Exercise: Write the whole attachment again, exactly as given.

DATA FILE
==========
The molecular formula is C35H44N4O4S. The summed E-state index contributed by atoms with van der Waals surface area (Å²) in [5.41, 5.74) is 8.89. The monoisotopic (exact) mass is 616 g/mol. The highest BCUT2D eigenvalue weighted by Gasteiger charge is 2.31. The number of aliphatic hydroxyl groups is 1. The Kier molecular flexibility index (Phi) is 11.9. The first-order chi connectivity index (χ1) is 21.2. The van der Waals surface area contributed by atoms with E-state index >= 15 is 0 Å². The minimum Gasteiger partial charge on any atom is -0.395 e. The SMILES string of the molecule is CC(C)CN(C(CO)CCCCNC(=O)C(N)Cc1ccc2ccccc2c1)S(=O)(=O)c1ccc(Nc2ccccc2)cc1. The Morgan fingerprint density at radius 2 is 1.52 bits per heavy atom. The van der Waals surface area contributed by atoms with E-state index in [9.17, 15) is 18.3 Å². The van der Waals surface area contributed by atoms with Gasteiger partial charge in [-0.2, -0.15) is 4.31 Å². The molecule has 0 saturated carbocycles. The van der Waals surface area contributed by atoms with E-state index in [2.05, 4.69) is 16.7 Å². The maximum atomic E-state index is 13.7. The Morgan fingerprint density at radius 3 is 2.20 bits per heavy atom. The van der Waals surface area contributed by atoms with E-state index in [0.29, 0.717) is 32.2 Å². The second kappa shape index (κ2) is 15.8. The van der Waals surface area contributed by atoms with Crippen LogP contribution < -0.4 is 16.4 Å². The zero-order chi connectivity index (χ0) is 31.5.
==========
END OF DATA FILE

The molecular formula is C35H44N4O4S. The summed E-state index contributed by atoms with van der Waals surface area (Å²) in [5.41, 5.74) is 8.89. The monoisotopic (exact) mass is 616 g/mol. The highest BCUT2D eigenvalue weighted by Gasteiger charge is 2.31. The number of aliphatic hydroxyl groups is 1. The Kier molecular flexibility index (Phi) is 11.9. The first-order chi connectivity index (χ1) is 21.2. The van der Waals surface area contributed by atoms with E-state index >= 15 is 0 Å². The minimum Gasteiger partial charge on any atom is -0.395 e. The SMILES string of the molecule is CC(C)CN(C(CO)CCCCNC(=O)C(N)Cc1ccc2ccccc2c1)S(=O)(=O)c1ccc(Nc2ccccc2)cc1. The Morgan fingerprint density at radius 2 is 1.52 bits per heavy atom. The van der Waals surface area contributed by atoms with E-state index in [9.17, 15) is 18.3 Å². The van der Waals surface area contributed by atoms with Gasteiger partial charge in [-0.2, -0.15) is 4.31 Å². The molecule has 0 saturated carbocycles. The van der Waals surface area contributed by atoms with E-state index in [2.05, 4.69) is 16.7 Å². The maximum atomic E-state index is 13.7. The Morgan fingerprint density at radius 3 is 2.20 bits per heavy atom. The van der Waals surface area contributed by atoms with E-state index in [0.29, 0.717) is 32.2 Å². The second kappa shape index (κ2) is 15.8. The van der Waals surface area contributed by atoms with Crippen LogP contribution < -0.4 is 16.4 Å². The zero-order chi connectivity index (χ0) is 31.5.